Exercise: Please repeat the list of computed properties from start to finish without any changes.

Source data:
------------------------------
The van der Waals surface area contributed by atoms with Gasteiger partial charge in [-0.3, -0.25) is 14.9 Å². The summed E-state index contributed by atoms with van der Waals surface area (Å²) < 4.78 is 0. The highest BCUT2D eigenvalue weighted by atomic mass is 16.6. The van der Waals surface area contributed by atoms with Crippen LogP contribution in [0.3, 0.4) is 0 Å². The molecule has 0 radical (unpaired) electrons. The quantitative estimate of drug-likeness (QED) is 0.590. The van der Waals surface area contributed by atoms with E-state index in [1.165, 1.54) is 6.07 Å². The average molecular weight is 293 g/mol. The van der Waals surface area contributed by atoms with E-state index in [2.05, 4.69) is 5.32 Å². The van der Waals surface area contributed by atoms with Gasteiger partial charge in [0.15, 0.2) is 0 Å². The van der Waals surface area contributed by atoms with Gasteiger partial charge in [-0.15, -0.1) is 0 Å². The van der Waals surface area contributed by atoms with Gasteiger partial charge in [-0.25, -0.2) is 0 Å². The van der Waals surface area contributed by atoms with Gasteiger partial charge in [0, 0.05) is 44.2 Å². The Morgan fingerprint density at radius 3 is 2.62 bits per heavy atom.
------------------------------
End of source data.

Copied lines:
The van der Waals surface area contributed by atoms with Gasteiger partial charge in [-0.3, -0.25) is 14.9 Å². The summed E-state index contributed by atoms with van der Waals surface area (Å²) < 4.78 is 0. The highest BCUT2D eigenvalue weighted by atomic mass is 16.6. The van der Waals surface area contributed by atoms with Crippen LogP contribution in [0.3, 0.4) is 0 Å². The molecule has 0 radical (unpaired) electrons. The quantitative estimate of drug-likeness (QED) is 0.590. The van der Waals surface area contributed by atoms with E-state index in [1.165, 1.54) is 6.07 Å². The average molecular weight is 293 g/mol. The van der Waals surface area contributed by atoms with E-state index in [2.05, 4.69) is 5.32 Å². The van der Waals surface area contributed by atoms with Gasteiger partial charge in [0.15, 0.2) is 0 Å². The van der Waals surface area contributed by atoms with Gasteiger partial charge in [-0.15, -0.1) is 0 Å². The van der Waals surface area contributed by atoms with Gasteiger partial charge in [-0.25, -0.2) is 0 Å². The van der Waals surface area contributed by atoms with Gasteiger partial charge in [0, 0.05) is 44.2 Å². The Morgan fingerprint density at radius 3 is 2.62 bits per heavy atom.